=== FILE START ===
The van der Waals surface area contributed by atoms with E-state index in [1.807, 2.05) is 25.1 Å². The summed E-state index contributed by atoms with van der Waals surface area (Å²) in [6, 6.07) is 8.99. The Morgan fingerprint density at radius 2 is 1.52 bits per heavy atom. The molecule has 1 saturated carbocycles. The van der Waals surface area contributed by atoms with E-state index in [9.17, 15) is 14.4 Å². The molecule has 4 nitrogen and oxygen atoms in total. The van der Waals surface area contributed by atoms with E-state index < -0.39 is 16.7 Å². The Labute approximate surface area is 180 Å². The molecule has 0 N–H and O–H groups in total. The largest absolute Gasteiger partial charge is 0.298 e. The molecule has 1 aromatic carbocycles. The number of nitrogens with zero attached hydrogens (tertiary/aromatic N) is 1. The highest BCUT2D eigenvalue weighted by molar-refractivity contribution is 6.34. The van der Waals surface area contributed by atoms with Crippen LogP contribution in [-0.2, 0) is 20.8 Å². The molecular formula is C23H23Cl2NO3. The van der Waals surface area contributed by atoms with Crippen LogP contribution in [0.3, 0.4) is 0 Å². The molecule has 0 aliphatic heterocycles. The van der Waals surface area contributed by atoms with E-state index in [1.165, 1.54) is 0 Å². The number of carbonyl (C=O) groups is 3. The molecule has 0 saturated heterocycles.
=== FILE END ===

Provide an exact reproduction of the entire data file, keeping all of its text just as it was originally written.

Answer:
The van der Waals surface area contributed by atoms with E-state index in [1.807, 2.05) is 25.1 Å². The summed E-state index contributed by atoms with van der Waals surface area (Å²) in [6, 6.07) is 8.99. The Morgan fingerprint density at radius 2 is 1.52 bits per heavy atom. The molecule has 1 saturated carbocycles. The van der Waals surface area contributed by atoms with E-state index in [9.17, 15) is 14.4 Å². The molecule has 4 nitrogen and oxygen atoms in total. The van der Waals surface area contributed by atoms with E-state index < -0.39 is 16.7 Å². The Labute approximate surface area is 180 Å². The molecule has 0 N–H and O–H groups in total. The largest absolute Gasteiger partial charge is 0.298 e. The molecule has 1 aromatic carbocycles. The number of nitrogens with zero attached hydrogens (tertiary/aromatic N) is 1. The highest BCUT2D eigenvalue weighted by molar-refractivity contribution is 6.34. The van der Waals surface area contributed by atoms with Crippen LogP contribution in [-0.2, 0) is 20.8 Å². The molecular formula is C23H23Cl2NO3. The van der Waals surface area contributed by atoms with Crippen LogP contribution in [0.3, 0.4) is 0 Å². The molecule has 0 aliphatic heterocycles. The van der Waals surface area contributed by atoms with E-state index in [1.165, 1.54) is 0 Å². The number of carbonyl (C=O) groups is 3. The molecule has 0 saturated heterocycles.